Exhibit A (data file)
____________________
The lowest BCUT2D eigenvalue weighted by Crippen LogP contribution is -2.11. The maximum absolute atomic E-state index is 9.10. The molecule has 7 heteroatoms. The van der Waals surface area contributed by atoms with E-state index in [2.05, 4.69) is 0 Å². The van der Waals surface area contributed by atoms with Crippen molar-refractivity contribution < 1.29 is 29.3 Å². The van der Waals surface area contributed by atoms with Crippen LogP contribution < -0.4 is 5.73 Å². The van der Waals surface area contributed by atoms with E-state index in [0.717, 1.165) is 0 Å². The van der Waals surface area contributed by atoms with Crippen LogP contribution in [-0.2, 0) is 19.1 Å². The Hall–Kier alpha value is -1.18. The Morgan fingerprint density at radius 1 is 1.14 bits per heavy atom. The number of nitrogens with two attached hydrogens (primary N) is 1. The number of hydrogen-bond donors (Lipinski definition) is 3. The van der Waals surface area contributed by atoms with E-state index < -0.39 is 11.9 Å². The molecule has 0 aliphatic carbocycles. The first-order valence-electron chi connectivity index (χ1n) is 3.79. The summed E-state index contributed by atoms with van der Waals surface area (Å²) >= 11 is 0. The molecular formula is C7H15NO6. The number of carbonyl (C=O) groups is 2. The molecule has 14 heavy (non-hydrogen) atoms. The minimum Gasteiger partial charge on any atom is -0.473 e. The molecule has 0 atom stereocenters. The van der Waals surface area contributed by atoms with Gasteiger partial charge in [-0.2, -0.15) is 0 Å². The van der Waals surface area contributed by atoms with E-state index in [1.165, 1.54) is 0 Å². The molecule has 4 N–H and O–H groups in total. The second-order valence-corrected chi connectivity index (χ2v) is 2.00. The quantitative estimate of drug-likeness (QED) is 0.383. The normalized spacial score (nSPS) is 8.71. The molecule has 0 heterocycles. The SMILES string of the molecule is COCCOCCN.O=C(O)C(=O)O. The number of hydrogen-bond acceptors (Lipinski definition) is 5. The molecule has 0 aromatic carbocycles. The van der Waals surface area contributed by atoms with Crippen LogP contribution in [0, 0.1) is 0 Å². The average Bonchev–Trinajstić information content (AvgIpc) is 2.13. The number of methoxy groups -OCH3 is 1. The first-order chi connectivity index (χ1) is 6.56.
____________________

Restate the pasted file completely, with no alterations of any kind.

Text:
The lowest BCUT2D eigenvalue weighted by Crippen LogP contribution is -2.11. The maximum absolute atomic E-state index is 9.10. The molecule has 7 heteroatoms. The van der Waals surface area contributed by atoms with E-state index in [2.05, 4.69) is 0 Å². The van der Waals surface area contributed by atoms with Crippen molar-refractivity contribution < 1.29 is 29.3 Å². The van der Waals surface area contributed by atoms with Crippen LogP contribution < -0.4 is 5.73 Å². The van der Waals surface area contributed by atoms with E-state index in [0.717, 1.165) is 0 Å². The van der Waals surface area contributed by atoms with Crippen LogP contribution in [-0.2, 0) is 19.1 Å². The Hall–Kier alpha value is -1.18. The Morgan fingerprint density at radius 1 is 1.14 bits per heavy atom. The number of nitrogens with two attached hydrogens (primary N) is 1. The number of hydrogen-bond donors (Lipinski definition) is 3. The van der Waals surface area contributed by atoms with E-state index < -0.39 is 11.9 Å². The molecule has 0 aliphatic carbocycles. The first-order valence-electron chi connectivity index (χ1n) is 3.79. The summed E-state index contributed by atoms with van der Waals surface area (Å²) >= 11 is 0. The molecular formula is C7H15NO6. The number of carbonyl (C=O) groups is 2. The molecule has 14 heavy (non-hydrogen) atoms. The minimum Gasteiger partial charge on any atom is -0.473 e. The molecule has 0 atom stereocenters. The van der Waals surface area contributed by atoms with Gasteiger partial charge in [-0.2, -0.15) is 0 Å². The van der Waals surface area contributed by atoms with E-state index in [1.165, 1.54) is 0 Å². The molecule has 4 N–H and O–H groups in total. The second-order valence-corrected chi connectivity index (χ2v) is 2.00. The quantitative estimate of drug-likeness (QED) is 0.383. The normalized spacial score (nSPS) is 8.71. The molecule has 0 heterocycles. The SMILES string of the molecule is COCCOCCN.O=C(O)C(=O)O. The number of hydrogen-bond acceptors (Lipinski definition) is 5. The molecule has 0 aromatic carbocycles. The van der Waals surface area contributed by atoms with Crippen LogP contribution in [0, 0.1) is 0 Å². The average Bonchev–Trinajstić information content (AvgIpc) is 2.13. The number of methoxy groups -OCH3 is 1. The first-order chi connectivity index (χ1) is 6.56.